Gold: A History, a Hunt, a Fever – An easy read, but fails to address obvious problems – by Douglas Bell (Globe and Mail – January 10, 2014)

The Globe and Mail is Canada’s national newspaper with the second largest broadsheet circulation in the country. It has enormous influence on Canada’s political and business elite.

The currency of journalism is impartiality. Ideally, it is practiced without fear or favour. When conducted at the behest of an a priori agenda, it is impotent (hardcore journalists are forever sneering at those who practice “advocacy”).

As a practical matter the difference is obvious. State owned and operated media in Russia don’t afford the same species of product as the BBC. An authoritarian oligarchy rigs its “journalism” to filter out inconvenient facts. The BBC enjoys credibility precisely because the broadcaster and its news service engineers a relationship at arm’s length from the state. In this sense, it’s not a stretch to suggest that Matthew Hart’s approach in reporting the global gold rush is, in spirit, nearer Moscow than London.

Formally Hart – himself a former producer at CBC news and an esteemed print journalist – is a fluent stylist and an adventurous reporter. In South Africa, he plummets into the earth more than a mile and a half (“My stomach sailed into my ribs. My ears blocked. Air whistled through the wire mesh”) aiming to investigate what it takes to dig the stuff out.

He has a practised eye and ear for the telling detail: “As the cage hurtled down the shaft, the suspended weight increased. The cage by itself weighed twenty thousand pounds…Then there was the weight of the steel rope that held the cage. The rope was two-and-a-half inches thick and weighed twelve pounds a foot. That meant that for every thousand feet we dropped, the rope added six tons to the weight it had to hold – an extra ton every 3.6 seconds. I pictured the steel rope unspooling in a blur, packing steel onto our plummeting car.”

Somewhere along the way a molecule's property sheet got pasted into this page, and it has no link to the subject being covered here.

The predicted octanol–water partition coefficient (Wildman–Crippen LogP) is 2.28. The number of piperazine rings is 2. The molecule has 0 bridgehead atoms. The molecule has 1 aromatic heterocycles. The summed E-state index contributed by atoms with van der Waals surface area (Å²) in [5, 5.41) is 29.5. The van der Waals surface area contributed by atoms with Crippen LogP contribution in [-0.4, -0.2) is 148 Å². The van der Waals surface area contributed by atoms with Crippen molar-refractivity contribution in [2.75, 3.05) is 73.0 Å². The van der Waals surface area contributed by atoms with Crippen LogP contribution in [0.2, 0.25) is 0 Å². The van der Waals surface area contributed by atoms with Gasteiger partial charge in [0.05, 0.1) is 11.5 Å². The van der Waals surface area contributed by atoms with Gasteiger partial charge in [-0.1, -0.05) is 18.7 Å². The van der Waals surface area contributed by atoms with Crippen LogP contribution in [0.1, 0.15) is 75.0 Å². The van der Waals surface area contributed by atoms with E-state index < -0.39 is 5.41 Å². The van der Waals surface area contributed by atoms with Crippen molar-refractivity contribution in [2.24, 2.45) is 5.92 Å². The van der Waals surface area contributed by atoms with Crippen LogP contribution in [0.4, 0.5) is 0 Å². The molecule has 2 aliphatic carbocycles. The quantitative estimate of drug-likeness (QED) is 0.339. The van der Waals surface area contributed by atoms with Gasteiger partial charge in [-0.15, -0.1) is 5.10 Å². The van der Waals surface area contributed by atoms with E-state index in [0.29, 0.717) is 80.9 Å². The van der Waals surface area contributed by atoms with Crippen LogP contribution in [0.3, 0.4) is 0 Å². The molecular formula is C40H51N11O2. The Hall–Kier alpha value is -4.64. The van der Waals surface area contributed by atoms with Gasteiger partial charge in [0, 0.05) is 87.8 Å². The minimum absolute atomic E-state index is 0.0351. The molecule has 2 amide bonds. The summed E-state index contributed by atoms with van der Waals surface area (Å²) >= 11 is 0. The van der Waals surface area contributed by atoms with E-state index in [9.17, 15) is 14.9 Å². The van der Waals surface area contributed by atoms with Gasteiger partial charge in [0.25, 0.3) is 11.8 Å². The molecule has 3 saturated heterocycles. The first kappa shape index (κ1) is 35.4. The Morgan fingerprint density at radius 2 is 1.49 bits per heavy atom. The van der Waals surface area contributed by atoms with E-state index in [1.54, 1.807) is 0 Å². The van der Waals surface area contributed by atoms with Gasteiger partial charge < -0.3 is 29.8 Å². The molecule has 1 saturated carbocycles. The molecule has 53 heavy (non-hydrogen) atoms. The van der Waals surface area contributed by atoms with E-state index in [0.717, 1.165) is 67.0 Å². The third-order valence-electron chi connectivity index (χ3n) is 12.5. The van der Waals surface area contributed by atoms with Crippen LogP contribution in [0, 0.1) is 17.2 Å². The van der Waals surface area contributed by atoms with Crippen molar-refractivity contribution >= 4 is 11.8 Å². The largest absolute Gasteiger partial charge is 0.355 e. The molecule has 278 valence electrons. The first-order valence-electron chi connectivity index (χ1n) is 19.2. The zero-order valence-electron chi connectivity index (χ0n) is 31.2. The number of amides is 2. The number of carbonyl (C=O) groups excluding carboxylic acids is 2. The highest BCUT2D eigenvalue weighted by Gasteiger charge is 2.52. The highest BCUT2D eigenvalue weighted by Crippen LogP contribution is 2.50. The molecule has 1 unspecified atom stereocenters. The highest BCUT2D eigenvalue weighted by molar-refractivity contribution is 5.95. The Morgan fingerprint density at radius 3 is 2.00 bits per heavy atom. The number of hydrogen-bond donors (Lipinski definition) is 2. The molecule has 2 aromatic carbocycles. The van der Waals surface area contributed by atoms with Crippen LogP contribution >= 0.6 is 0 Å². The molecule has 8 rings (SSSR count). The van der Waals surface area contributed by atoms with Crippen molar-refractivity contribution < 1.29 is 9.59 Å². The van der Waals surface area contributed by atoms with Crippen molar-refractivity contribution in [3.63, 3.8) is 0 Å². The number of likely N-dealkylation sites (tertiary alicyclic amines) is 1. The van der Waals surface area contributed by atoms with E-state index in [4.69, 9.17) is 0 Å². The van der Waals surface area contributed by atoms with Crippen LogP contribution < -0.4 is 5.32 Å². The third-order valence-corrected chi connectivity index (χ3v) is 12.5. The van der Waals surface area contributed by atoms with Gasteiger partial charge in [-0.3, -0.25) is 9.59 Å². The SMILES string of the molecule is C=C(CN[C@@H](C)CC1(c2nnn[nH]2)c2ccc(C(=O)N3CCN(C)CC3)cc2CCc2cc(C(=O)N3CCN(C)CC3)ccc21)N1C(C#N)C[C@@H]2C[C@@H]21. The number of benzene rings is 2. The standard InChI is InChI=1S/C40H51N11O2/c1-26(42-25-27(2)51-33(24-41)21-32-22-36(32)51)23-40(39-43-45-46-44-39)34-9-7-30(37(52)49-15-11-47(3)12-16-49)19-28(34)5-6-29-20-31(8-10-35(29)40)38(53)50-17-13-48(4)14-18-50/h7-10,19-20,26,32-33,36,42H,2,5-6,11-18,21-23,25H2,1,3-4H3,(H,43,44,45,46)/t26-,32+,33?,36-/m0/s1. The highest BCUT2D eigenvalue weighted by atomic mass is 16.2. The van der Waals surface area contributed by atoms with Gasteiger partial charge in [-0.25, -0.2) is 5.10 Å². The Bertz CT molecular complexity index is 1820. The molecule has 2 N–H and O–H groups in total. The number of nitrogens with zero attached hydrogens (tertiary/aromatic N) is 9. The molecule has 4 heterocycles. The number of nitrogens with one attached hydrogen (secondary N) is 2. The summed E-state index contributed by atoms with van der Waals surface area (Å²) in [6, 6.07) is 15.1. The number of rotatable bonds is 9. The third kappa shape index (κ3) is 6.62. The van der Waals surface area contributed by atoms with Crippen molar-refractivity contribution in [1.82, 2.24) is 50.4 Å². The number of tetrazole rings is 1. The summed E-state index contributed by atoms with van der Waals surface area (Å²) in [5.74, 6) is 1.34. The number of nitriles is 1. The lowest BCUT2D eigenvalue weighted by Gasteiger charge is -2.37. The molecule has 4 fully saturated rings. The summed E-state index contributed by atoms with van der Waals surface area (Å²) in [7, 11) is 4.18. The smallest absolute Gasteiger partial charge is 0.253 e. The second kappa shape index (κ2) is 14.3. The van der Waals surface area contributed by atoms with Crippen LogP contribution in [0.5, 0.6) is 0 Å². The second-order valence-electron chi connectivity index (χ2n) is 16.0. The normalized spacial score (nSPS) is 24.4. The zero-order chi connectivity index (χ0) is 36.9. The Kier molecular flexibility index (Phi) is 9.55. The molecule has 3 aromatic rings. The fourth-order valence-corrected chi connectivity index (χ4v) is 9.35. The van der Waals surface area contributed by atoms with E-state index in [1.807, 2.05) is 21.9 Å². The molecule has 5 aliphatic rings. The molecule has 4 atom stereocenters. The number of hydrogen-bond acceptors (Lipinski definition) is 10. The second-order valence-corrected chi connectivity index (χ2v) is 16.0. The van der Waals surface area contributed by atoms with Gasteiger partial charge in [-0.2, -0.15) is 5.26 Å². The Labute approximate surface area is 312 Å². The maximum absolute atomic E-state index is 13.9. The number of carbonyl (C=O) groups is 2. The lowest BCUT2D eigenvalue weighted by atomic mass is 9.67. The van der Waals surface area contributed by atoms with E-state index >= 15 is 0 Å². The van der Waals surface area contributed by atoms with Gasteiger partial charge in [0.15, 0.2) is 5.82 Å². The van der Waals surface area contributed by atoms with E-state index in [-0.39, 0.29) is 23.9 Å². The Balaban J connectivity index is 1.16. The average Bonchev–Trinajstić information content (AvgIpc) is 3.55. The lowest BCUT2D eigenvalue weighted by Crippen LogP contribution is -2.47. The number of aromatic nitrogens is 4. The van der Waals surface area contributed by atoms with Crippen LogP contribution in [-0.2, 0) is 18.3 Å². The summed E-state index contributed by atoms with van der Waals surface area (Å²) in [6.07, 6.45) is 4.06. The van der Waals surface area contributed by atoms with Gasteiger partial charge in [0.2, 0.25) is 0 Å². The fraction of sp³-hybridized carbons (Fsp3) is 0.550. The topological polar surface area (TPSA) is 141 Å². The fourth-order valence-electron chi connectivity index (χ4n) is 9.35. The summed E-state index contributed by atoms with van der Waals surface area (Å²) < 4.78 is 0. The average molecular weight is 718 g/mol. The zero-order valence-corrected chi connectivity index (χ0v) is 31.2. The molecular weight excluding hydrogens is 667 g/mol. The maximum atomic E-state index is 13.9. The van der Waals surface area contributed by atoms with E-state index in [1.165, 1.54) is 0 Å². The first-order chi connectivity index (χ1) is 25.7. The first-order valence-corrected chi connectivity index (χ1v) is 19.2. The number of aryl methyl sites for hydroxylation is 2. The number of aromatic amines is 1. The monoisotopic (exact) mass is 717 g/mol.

Hart’s reporting proceeds at a similar pace throughout. He ping-pongs around the planet from the trading rooms of London to dark and dank mines in the Congo to China and through time from South America’s fabulous pre-Columbian treasure troves to the 19th-century western American rush for the yellow metal “from the seashore to the base of the Sierra Nevadas.”

As to the characters our narrator encounters, they tend – whether dressed in Savile Row suits or denim coveralls – to the hard-bitten, rough and ready variety. They move “with an athletic step,” have “flat green eyes” and are occasionally “grizzled.” One mining magnate has “the build and temperament of a cape Buffalo” and “a weakness for such diversions as hurling himself out of airplanes for a thirty-second free fall;

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